Gravity Crisis

It all started so innocently. Devon and I were sitting in the grass with a group of 7th and 8th graders at the start of a week long mission camp for junior high students. All the youth group leaders and adults were in a meeting with the camp director and the camp staff was left in charge. I can't remember what our particular conversation started as, I only remember running my hand across the blades of grass beside me and looking at Devon. "What if gravity just let go?" I asked him. "Would we float away?"

And in that moment, our friendship that had quickly grown through a weekend of training prior to camp, was cemented in his response, "We would have to grab hold of something, like the grass, or the flagpole, oh my gosh, this could really happen!" And he stood up to further illustrate his urgency. "We need to do something about it."

The following details get a little fuzzy, but in our scheming we decide that a) gravity can be turned off at any minute, b)the Russians have the ability to turn it off and c) we must institute gravity drills immediately.

In a field of 60 junior high students, we quickly rounded everyone up, told them calmly our new reality, taught them how to do a gravity drill (three quick whistle blows, drop to the ground and cling to the grass until you hear the all clear), and then asked them to act naturally until their leaders came back from the meeting.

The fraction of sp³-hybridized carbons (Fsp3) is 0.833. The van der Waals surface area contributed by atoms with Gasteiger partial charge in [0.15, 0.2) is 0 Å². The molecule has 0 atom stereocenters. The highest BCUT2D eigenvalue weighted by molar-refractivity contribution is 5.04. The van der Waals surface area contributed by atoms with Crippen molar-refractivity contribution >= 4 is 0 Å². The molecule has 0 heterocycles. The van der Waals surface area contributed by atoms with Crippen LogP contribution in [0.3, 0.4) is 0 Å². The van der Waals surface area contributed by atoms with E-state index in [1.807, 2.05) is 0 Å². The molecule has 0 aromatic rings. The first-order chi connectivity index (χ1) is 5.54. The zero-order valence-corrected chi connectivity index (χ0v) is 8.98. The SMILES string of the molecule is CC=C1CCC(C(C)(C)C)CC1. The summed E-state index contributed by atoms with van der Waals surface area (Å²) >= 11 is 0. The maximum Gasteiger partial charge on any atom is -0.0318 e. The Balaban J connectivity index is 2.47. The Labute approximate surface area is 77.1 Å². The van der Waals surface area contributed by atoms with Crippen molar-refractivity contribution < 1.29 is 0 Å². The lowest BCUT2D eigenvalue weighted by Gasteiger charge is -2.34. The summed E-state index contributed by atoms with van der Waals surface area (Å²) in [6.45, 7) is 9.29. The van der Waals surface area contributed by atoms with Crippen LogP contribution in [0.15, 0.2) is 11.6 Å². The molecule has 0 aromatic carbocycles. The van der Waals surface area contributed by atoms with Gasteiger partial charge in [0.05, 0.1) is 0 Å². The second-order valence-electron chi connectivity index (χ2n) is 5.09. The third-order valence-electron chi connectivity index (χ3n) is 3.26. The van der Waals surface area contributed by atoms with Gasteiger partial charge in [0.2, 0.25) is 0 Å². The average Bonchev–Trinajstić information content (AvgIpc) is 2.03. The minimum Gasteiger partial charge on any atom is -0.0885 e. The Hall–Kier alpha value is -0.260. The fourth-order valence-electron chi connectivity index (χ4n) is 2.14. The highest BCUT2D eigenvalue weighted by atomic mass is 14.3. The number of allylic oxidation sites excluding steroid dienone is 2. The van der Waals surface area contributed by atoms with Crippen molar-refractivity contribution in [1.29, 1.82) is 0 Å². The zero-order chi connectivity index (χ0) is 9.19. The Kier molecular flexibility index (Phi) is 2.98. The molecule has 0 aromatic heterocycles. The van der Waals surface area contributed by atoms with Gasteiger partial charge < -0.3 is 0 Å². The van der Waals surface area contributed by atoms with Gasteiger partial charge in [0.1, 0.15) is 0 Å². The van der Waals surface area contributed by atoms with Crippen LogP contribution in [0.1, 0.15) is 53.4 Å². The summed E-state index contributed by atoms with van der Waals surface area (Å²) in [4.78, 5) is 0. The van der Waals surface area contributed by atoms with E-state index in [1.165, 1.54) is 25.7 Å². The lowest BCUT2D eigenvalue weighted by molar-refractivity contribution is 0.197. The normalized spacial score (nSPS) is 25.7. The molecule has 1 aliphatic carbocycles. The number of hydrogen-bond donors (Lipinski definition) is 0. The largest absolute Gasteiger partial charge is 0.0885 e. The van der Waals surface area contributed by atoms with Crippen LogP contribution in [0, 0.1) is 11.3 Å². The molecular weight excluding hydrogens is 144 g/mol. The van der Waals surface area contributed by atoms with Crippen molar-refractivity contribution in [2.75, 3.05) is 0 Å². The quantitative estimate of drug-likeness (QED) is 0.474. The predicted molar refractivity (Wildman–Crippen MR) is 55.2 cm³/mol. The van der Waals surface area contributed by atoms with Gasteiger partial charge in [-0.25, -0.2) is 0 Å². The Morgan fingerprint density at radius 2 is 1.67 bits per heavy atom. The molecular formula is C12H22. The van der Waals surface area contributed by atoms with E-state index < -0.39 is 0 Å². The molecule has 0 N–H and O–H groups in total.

And as the leaders piled out of the small chapel to mingle among the students, a few were a bit surprised to watch 60-70 people drop to the ground in unison at the sound of a whistle. The ones that had been in youth ministry long enough, simply laid themselves out, mimicking the kids around them....

The gravity crisis might have ended there, if it wasn't so much fun to devise public service announcements for mealtimes, news briefings at the beginning of chapel, and reminders to continue to be on alert for suspicious activity and to follow all drills in compliance with regulations. The threat level intensified as the week went on, all the way up to hot lava red and we went from the ability to turn off gravity to sophisticated gravity lessening missiles....

The last morning of camp, as we gathered the campers to pray and have a last devotion, I proudly stood before them and said, "After all night negotiations, Russia has agreed to disarm its gravity lessening missiles. The gravity crisis is over!!!!" And wouldn't you know, but that entire camp of some 80 individuals all began chanting, "USA. USA."

Yep, I hadn't thought about the gravity crisis in a while, until Devon sent me a text last night that read, "Get a good look at this, I'm throwing it out cause I'm moving to New York." along with this picture:And it made me smile.